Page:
SCARECROW ON SEATTLE
In appreciation and recognition of Seattle's long and illustrious film history, we are proud to partner with Scarecrow Video to bring you weekly reviews of historical Seattle films. Each week we will showcase a new movie, with special emphasis on how these films show Seattle's most filmable locations.
Witness to Revolution: The Story of Anna Louise Strong (1984)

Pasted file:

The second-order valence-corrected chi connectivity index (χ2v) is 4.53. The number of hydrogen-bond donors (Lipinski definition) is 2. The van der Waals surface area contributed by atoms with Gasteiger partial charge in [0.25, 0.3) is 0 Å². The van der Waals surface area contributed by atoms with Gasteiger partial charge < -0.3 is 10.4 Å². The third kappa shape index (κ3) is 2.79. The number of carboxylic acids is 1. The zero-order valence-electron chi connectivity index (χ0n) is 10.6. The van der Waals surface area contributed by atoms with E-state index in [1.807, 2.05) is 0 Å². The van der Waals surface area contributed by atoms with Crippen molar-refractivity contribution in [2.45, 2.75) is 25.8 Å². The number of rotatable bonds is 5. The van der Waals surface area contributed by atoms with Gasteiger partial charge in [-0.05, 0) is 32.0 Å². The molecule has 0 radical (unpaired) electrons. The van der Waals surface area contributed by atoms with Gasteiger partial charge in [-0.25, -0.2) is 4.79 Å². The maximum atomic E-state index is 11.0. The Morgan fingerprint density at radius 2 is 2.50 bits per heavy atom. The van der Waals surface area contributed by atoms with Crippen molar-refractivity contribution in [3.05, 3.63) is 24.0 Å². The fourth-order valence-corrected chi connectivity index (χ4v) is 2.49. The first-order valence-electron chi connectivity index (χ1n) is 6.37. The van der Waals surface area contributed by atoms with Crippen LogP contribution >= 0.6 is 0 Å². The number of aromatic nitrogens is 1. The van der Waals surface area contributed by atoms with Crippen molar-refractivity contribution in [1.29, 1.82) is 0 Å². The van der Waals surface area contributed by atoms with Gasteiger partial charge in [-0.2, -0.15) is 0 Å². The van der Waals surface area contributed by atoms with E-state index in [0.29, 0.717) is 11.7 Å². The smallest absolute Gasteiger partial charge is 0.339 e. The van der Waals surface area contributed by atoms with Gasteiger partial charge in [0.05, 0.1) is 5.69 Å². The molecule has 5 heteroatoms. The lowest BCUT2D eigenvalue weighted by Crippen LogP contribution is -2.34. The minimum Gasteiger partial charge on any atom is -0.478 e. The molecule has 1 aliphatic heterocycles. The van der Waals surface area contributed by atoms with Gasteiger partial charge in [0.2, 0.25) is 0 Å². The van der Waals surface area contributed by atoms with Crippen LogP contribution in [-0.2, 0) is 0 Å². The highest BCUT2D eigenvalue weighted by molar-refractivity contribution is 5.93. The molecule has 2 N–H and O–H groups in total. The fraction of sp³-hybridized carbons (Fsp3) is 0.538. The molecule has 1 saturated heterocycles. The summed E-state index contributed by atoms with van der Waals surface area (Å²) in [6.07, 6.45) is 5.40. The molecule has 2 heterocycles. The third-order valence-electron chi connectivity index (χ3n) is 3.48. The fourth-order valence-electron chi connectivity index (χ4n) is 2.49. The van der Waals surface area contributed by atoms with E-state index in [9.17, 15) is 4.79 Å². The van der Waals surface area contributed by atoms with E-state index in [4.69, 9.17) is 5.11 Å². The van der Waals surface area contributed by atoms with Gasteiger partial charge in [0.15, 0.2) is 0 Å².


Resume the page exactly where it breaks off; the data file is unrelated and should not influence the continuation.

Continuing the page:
Recently, Scarecrow on Seattle reviewed local filmmaker Lucy Ostrander's documentary Finding Thea about Puget Sound shipyard and tugboat pioneer Thea Foss. This week, we'll look at Ostrander's first short film, a fascinating portrait of another brave and adventurous woman of the Northwest, Anna Louise Strong. Strong was a journalist and activist - yet just those two words don't even begin to tell her amazing story. Through interviews with local historians (including Cinema Books proprietor Stephanie Ogle, who did her PhD. thesis on Strong), readings from Strong's impassioned newspaper pieces, and accounts from friends and fellow activists, we learn about a woman who witnessed and documented the rise of activism as well as Communism in the 20th century. Strong came to Seattle as a young college graduate in 1914, when Seattle was on the forefront of the labor movement. The Industrial Workers of the World were headquartered here, and in 1916, when their attempt to land a pair of boats on the docks at Everett was met with gunfire, a day now referred to as the Everett Massacre, Strong reported on it and never looked back. One of the film's highlights is an eyewitness account from massacre survivor Jack Miller, who in 1984 was still an eloquent spokesman for the Wobblies. Strong went on to cover the Seattle General Strike of 1919 (the first general strike in U.S. history) for the national papers and, while writing for Seattle's only labor-owned paper, The Seattle Union Record, wrote a famous editorial which captured the excitement and summarized the pioneering changes in Seattle's labor movement. To wit, "We are undertaking the most tremendous move ever made by labor in this country, a move which will lead - NO ONE KNOWS WHERE!" Strong took a lot of heat from both conservatives and progressives during this time, but continued to forge ahead. She was the second woman elected to the Seattle School Board until she was recalled for opposing World War I. She then joined John Reed and other ex-pats in Russia during the Russian Revolution and ended up staying there for 30 years, editing a Moscow newspaper and teaching English to Leon Trotsky. After getting kicked out of Russia on espionage charges, she moved to China where she didn't miss a step, publishing the internationally read "Letters From China" and gaining the confidence of Mao Zedong. One of the interviewees in the film, Sidney Rittenberg, was Strong's translator in China and is the subject of Ostrander's new feature The Revolutionary, which played at SIFF this year. We hope to someday have that film at Scarecrow, but in the meantime, we are fortunate Witness to Revolution is a part of our collection. It's a great link to the rich history of our city's labor movement, as well as a warm, eye-opening portrait of a brave woman whose years in Seattle planted a seed of activism she remained rooted in for the rest of her life.
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